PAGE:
WHEREAS, if adopted, this Resolution would express the City Council’s opposition to I-976 for its repeal of the City’s authority to impose TBD fees, and the adverse impact the loss of revenue would have on the City’s ability to complete transportation improvement projects

Anita Gallagher, Assistant to the City Manager, shared some of the preliminary impact analysis for Tacoma. Vehicle fees at the city level would be repealed, causing a loss of $2.9 million in Tacoma — which roughly equates to eighty residential blocks worth of basic street maintenance or one hundred Americans With Disabilities Act (ADA) compliant curb ramps.

Loss of revenue to the State’s Transportation Improvement Account would also hurt Tacoma. Improvements to the Lincoln District’s Yakima Avenue Festival Street, the Port of Tacoma Road, and the E 64th St skate project.

Pierce Transit would also lose $60 million for their Bus Rapid Transit line, currently being planned along a 14.4-mile corridor between Tacoma and Spanaway.

That’s half their funding.

Tim Eyman speaking to the Tacoma City Council

Before voting to oppose Tim Eyman’s I-976, the Tacoma City Council heard from Eyman himself. The Council then unanimously voted to oppose I-976. (Photo: Sherry Bockwinkel for NPI).

Mayor Victoria Woodards observed that it’s imperative for Tacoma that Sound Transit’s revenue not be impaired. If funding is slashed, there might not be enough money to get Link light rail to Tacoma. The terminus might end up in Federal Way or Fife instead. That would leave Sound Transit’s second largest constituent city bereft of the light rail expansion that it voted for three years ago.

Mayor Woodwards also railed against Washington’s upside down tax code, which requires those with the least to contribute the most.

Councilmember Chris Beale remarked that Eyman’s slogans make for a “nice bumper sticker” but that I-976 would cause grave harm, including interfering with our regional strategy to stop and reverse climate damage.

Councilmember Anders Ibsen offered the sharpest criticism of all. He assailed Tim Eyman as a “literal convicted thief and embezzler”, which is entirely accurate. Ibsen also correctly stated that Washington voters are adults, and society at-large should understand that it costs money to build things that we need.

Tacoma’s vote was followed by a vote by the Olympia City Council.

Olympia is not inside Sound Transit’s jurisdiction and voters there do not pay the motor vehicle excise tax (MVET) that Tim Eyman loves to grouse about.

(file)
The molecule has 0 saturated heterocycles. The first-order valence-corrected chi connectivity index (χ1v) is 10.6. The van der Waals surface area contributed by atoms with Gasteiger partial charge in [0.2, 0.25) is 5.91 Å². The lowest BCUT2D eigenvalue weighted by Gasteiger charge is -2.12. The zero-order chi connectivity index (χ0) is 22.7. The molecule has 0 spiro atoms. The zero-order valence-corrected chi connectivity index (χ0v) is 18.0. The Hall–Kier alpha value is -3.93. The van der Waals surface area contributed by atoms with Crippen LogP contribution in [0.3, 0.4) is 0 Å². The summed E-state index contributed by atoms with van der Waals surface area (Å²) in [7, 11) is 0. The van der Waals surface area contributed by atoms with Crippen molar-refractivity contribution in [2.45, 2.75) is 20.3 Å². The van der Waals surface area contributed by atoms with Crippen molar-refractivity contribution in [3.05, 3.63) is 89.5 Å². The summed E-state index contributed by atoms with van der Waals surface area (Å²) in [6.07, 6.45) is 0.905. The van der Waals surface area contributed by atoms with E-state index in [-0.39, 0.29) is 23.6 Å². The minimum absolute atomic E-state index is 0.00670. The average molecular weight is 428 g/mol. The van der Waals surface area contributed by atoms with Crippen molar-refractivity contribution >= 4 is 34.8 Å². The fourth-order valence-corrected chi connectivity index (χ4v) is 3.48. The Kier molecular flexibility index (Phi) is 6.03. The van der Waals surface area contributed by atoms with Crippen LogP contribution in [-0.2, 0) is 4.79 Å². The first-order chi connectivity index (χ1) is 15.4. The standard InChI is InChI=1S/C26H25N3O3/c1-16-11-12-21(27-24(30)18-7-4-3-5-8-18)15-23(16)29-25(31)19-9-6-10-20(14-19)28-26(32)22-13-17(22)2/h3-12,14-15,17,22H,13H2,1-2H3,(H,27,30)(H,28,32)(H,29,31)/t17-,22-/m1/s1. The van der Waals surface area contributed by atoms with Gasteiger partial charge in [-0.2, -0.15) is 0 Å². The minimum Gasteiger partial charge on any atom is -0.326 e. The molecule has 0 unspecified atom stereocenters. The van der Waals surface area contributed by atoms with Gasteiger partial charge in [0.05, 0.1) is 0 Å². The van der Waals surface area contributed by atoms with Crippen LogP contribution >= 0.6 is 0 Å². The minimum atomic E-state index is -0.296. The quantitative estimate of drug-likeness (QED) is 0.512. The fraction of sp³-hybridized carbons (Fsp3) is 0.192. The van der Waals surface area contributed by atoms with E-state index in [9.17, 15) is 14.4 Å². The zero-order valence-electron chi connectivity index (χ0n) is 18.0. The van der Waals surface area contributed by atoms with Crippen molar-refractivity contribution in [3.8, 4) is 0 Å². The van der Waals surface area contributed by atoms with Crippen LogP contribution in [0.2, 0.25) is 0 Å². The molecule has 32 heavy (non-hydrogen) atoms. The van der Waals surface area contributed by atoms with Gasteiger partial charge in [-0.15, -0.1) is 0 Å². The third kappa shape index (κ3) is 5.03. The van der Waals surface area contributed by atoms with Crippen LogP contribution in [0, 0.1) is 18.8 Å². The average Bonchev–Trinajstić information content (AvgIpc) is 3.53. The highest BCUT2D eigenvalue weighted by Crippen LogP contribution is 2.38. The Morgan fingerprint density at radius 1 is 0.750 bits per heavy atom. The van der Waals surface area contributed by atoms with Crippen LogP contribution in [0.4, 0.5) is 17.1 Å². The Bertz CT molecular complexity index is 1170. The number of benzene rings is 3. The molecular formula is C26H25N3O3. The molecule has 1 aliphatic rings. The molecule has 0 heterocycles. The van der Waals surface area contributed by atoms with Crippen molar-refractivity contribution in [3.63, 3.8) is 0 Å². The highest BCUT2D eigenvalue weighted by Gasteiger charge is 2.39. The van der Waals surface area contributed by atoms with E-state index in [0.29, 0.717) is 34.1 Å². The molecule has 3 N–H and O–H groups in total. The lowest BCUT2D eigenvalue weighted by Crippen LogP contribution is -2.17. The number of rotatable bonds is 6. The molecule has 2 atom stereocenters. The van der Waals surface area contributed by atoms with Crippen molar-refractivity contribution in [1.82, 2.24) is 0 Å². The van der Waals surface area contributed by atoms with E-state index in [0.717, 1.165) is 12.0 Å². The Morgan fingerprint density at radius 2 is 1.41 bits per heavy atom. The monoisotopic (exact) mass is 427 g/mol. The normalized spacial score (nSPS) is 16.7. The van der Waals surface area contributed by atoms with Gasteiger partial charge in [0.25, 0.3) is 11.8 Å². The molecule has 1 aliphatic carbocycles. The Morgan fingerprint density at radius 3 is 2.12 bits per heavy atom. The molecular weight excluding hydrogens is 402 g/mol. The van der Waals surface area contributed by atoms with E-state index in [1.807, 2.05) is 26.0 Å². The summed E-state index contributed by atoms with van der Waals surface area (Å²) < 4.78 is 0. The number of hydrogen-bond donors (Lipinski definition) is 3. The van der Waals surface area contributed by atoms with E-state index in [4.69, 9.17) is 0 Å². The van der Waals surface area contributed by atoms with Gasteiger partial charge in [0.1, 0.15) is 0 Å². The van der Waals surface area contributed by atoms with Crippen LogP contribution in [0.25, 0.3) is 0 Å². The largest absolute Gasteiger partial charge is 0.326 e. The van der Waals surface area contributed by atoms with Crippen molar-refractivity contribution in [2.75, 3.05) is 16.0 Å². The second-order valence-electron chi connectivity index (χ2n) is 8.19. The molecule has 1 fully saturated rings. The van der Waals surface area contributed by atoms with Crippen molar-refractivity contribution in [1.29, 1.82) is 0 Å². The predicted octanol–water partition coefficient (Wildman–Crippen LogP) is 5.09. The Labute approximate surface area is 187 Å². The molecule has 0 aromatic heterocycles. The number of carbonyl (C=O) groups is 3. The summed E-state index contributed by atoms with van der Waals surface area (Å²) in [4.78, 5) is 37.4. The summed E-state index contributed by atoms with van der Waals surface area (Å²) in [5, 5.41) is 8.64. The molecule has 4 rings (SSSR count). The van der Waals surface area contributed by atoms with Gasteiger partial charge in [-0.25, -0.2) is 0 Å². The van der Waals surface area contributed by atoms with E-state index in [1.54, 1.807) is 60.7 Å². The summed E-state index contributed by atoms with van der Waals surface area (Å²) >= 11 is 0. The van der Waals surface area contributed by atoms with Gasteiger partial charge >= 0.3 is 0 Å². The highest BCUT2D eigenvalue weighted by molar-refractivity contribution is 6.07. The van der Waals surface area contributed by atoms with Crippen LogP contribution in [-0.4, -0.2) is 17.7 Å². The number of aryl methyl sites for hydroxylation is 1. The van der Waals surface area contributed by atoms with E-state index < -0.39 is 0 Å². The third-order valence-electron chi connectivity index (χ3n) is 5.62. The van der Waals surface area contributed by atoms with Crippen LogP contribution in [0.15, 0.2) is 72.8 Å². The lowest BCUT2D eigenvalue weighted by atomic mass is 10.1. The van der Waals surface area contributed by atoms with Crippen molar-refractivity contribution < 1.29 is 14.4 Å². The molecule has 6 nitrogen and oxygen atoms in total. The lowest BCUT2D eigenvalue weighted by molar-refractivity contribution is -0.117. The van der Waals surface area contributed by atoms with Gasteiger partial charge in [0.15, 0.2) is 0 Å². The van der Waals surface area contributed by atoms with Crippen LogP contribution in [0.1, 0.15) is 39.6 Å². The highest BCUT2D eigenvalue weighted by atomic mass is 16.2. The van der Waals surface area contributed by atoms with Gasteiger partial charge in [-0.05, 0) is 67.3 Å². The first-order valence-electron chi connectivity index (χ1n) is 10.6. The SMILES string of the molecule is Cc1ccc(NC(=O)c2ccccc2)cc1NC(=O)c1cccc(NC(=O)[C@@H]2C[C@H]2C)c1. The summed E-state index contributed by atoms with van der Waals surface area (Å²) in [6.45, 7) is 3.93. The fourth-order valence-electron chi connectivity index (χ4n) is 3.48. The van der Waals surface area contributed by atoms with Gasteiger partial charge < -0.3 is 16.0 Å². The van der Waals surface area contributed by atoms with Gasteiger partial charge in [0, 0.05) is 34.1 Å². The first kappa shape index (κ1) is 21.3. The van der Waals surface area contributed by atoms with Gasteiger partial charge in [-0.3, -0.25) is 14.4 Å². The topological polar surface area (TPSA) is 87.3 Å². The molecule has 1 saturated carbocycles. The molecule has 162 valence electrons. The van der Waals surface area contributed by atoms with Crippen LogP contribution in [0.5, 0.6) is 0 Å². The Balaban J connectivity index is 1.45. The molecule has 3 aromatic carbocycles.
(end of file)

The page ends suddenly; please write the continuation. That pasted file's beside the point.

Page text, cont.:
Olympia voters do, however, support state-level transportation investments and city-level transportation investments through their tax dollars.

On Tuesday, Olympia’s Council discussed I-976 and declared its opposition with a resolution. Olympia, like Tacoma, has its own Transportation Benefit District, and the city cited the loss of street maintenance funding in its resolution:

WHEREAS, if passed by the voters in the November 2019 General Election, l-976 would eliminate the Olympia TBD’s authority to impose vehicle license fees and repeal the vehicle license fees already imposed by the Olympia TBD of $40.00 per year, resulting in a funding loss of at least $1.5 million annually.

Olympia is currently working on revamping four downtown streets, with Legion Way to be revamped in 2020 and Franklin Street in 2021. As a part of Olympia’s Downtown Strategy generated in 2016, these improvements to multimodality will make downtown Olympia a much more pleasant urban environment to walk in.

These projects draw funds from the transportation benefit district.

Councilmember Lisa Parshley moved to adopt the resolution. Her motion was seconded and then swiftly approved by the Council, adding Olympia to the list of cities that have taken a stand for Washington’s future by opposing I-976.

By week’s end, Lake Forest Park is expected to join the parade of cities speaking out against Initiative 976. Its council will consider a resolution similar to those discussed above at a meeting on Thursday evening.

It’s heartening to see so many of our local elected representatives doing their part to ensure voters know what the cost and consequences of this measure are before they vote. Ballots will be mailed next week and must be returned by November 5th. NPI strongly urges a NO vote on Tim Eyman’s I-976.